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Abelian group proof

  1. Mar 30, 2009 #1
    1. The problem statement, all variables and given/known data
    If G is an abelian group, then (ab)^2=a^2b^2 for all a, b in G. Give an example to show that abelian is necessary in the statement of the theorem.



    2. Relevant equations



    3. The attempt at a solution
    Abelian implies commutativity.
    a*b=?b*a
    a^2b^2=b^2a^2
    For example ab=ba must be true for the statement to work.
     
  2. jcsd
  3. Mar 30, 2009 #2
    take for example a^2 b^2 and expand it to aabb

    what can you do if ab is abelian?
     
  4. Mar 30, 2009 #3
    aabb
    Implies commutativity so aabb=bbaa
    I think there's something with inverse to make this work
     
  5. Mar 30, 2009 #4
    a(ab)b
     
  6. Mar 30, 2009 #5
    Ok so a(ab)b and b(ab)a
    so this implies ab=ba
     
  7. Mar 30, 2009 #6
    the definition of abelian is not axb = bxa so can't do that

    so instead we can swap the ab
     
  8. Mar 30, 2009 #7
    I don't really understand. You're saying we can swap the ab, but I don't gte what you mean by this.
    (ab)ab=(ab)ba
     
  9. Mar 30, 2009 #8

    matt grime

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    I don't know what waht it making you do. The point was to show that you can find G non-abelian where (ab)^2 is not equal to a^2b^2 for some a and b.
     
  10. Mar 30, 2009 #9
    Yeah and I wanted to prove that abelian implied (ab)^2=a^2b^2
    Is there a hint for an a and b to use where the 2 aren't equal?
     
  11. Mar 30, 2009 #10
    (ab)^2 = a^2 b^2 --->

    abab = aabb -------->

    cancel the leftmost a and the rightmost b:

    ba = ab
     
  12. Mar 30, 2009 #11
    well

    a^2b^2 = aabb = a(ab)b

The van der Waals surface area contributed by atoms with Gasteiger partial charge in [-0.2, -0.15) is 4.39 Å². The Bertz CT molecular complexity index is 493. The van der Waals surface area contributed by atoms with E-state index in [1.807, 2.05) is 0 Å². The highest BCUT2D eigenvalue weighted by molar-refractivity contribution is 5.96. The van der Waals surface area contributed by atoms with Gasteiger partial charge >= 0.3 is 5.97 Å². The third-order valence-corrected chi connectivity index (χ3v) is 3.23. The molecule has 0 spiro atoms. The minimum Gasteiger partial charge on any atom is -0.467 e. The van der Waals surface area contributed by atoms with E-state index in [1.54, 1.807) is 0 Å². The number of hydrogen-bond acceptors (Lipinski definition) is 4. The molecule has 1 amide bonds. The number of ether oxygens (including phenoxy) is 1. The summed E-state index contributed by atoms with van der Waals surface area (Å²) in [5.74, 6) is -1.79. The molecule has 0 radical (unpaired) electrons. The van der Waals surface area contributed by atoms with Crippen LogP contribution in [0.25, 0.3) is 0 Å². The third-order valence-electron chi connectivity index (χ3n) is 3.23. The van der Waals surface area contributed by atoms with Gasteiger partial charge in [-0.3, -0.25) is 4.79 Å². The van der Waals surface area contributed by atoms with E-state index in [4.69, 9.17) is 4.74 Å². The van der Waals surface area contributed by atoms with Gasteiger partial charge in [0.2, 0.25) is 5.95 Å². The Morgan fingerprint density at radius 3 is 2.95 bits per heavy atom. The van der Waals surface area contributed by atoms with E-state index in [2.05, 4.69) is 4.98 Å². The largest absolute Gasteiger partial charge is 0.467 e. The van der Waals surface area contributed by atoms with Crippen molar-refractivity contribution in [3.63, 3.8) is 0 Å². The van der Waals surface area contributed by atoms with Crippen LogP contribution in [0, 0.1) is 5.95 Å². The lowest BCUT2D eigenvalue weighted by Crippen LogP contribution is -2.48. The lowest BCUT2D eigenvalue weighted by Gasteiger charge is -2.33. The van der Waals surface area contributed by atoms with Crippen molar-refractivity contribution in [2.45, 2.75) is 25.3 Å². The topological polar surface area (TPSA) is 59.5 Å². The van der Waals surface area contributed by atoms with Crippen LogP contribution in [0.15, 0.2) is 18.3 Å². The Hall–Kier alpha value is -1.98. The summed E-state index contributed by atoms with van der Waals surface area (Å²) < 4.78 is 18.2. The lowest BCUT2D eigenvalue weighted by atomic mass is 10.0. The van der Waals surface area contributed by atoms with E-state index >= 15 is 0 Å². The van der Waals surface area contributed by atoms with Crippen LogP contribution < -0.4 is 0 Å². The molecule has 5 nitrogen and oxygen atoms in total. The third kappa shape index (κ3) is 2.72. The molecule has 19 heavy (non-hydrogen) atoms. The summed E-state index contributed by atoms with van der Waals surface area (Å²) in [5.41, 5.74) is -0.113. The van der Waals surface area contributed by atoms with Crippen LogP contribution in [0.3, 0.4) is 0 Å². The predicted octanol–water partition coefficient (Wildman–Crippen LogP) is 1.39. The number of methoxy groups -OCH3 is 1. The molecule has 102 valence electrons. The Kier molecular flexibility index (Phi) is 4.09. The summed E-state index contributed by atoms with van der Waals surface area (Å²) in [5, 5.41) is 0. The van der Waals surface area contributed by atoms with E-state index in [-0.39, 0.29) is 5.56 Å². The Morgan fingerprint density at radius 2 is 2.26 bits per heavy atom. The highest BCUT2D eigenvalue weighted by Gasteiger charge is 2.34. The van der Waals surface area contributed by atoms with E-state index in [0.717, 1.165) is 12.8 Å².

because they are abelian ab = ba

    so aabb = a(ba)b = (ab)(ab)
     
  13. Mar 30, 2009 #12
    But you are supposed to prove that they are Abelian.
     
  14. Mar 30, 2009 #13
    Ok I understnd how to prove it now.
    I'm having trouble with the example to show abelain is necessary.
     
  15. Mar 30, 2009 #14
    It is necessary because:

    So, we have that

    (ab)^2 = a^2 b^2 implies that ab = ba

    This is the same as saying:

    Not[ab = ba] implies Not[(ab)^2 = a^2 b^2]

    Or, in plain English, if you don't have the Abelian property, you don't have that (ab)^2 = a^2 b^2. So, the Abelian property is a necessary assumption for the identity to hold.
     
  16. Mar 30, 2009 #15
    Hmmm, I think I might see this better if I saw a way where it doesn't work. For example (ab)^2 not equaling a^2b^2. Therefore, not abelian
     
  17. Mar 30, 2009 #16
    But that's equivalent to Abelian ---> (ab)^2 =a^2b^2

    which is the trivial case.

    If you know that this is true (so Abelian implies the identity), then should you encounter a case where the identity is not satisfied, you know that the group cannot be Abelian.
     
  18. Mar 30, 2009 #17
    that's what I'm trying to do to find a case now where the identity is not satisfied to show then that the group is not abelian
     
  19. Mar 30, 2009 #18

    matt grime

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    Um, as count Iblis has pointed out *any* non-abelian group will provide a counter example.
     
  20. Mar 30, 2009 #19
    You can take some group of matrices. Matrix multiplication does not commute. So, it should be easy to find a particular example where the identity does not hold.

    But such a particular example does not show that the fact that the identity does not hold implies that the group is non-abelian. To show that, you need to prove that whenever the identity does not hold, you also have that the group is not abelian.
     
  21. Mar 30, 2009 #20
    Oh, that makes sense.
     
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